Skip to main content

Thank you for visiting You are using a browser version with limited support for CSS. To obtain the best experience, we recommend you use a more up to date browser (or turn off compatibility mode in Internet Explorer). In the meantime, to ensure continued support, we are displaying the site without styles and JavaScript.

Parasitological Significance of Bovine Grazing Behaviour


THE bovine habit of not eating grass growing in the vicinity of bovine fæces has been the subject of occasional speculative writing, which has discussed the supposed value of such behaviour in protecting the animal from parasitism. A recent study of the free-living stages of the cattle lungworm1 suggested that, in order to ingest the larvæ, the bovine host had to ingest bovine fæces. An investigation into certain aspects of grazing behaviour appeared to be warranted, and as a first step observations were made to determine whether by virtue of its apparently selective pattern of grazing the bovine did indeed ingest fewer larvæ than it would if its grazing were entirely at random.

This is a preview of subscription content, access via your institution

Access options

Rent or buy this article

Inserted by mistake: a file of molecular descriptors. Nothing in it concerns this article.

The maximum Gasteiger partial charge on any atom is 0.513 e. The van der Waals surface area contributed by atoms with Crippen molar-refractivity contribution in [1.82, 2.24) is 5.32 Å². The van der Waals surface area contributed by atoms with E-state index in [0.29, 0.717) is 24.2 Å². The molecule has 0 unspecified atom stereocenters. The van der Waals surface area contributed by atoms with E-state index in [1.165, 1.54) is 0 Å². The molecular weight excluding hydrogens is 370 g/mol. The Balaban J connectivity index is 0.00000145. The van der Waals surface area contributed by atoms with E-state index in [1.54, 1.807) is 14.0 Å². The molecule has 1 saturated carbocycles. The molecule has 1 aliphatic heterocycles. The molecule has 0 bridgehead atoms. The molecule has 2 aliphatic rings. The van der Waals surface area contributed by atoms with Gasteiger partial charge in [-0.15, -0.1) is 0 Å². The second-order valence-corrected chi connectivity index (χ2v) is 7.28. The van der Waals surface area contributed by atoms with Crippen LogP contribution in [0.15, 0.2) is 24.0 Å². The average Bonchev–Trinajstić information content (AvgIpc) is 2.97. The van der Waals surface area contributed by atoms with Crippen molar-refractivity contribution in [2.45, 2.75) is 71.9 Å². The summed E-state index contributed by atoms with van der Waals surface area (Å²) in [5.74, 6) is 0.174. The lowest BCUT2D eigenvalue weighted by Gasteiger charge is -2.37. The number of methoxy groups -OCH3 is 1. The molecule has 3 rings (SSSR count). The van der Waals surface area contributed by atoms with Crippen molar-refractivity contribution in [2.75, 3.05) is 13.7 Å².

Prices vary by article type



Prices may be subject to local taxes which are calculated during checkout

Similar content being viewed by others


  1. Michel, J. F., and Rose, J. H., J. Comp. Path., 64, 195 (1954).

    Article  CAS  Google Scholar 

Download references

Author information

Authors and Affiliations


Rights and permissions

Reprints and Permissions

About this article

Cite this article

MICHEL, J. Parasitological Significance of Bovine Grazing Behaviour. Nature 175, 1088–1089 (1955).

Download citation

  • Issue Date:

  • DOI:

This article is cited by


By submitting a comment you agree to abide by our Terms and Community Guidelines. If you find something abusive or that does not comply with our terms or guidelines please flag it as inappropriate.


Quick links

Nature Briefing

Sign up for the Nature Briefing newsletter — what matters in science, free to your inbox daily.

Get the most important science stories of the day, free in your inbox. Sign up for Nature Briefing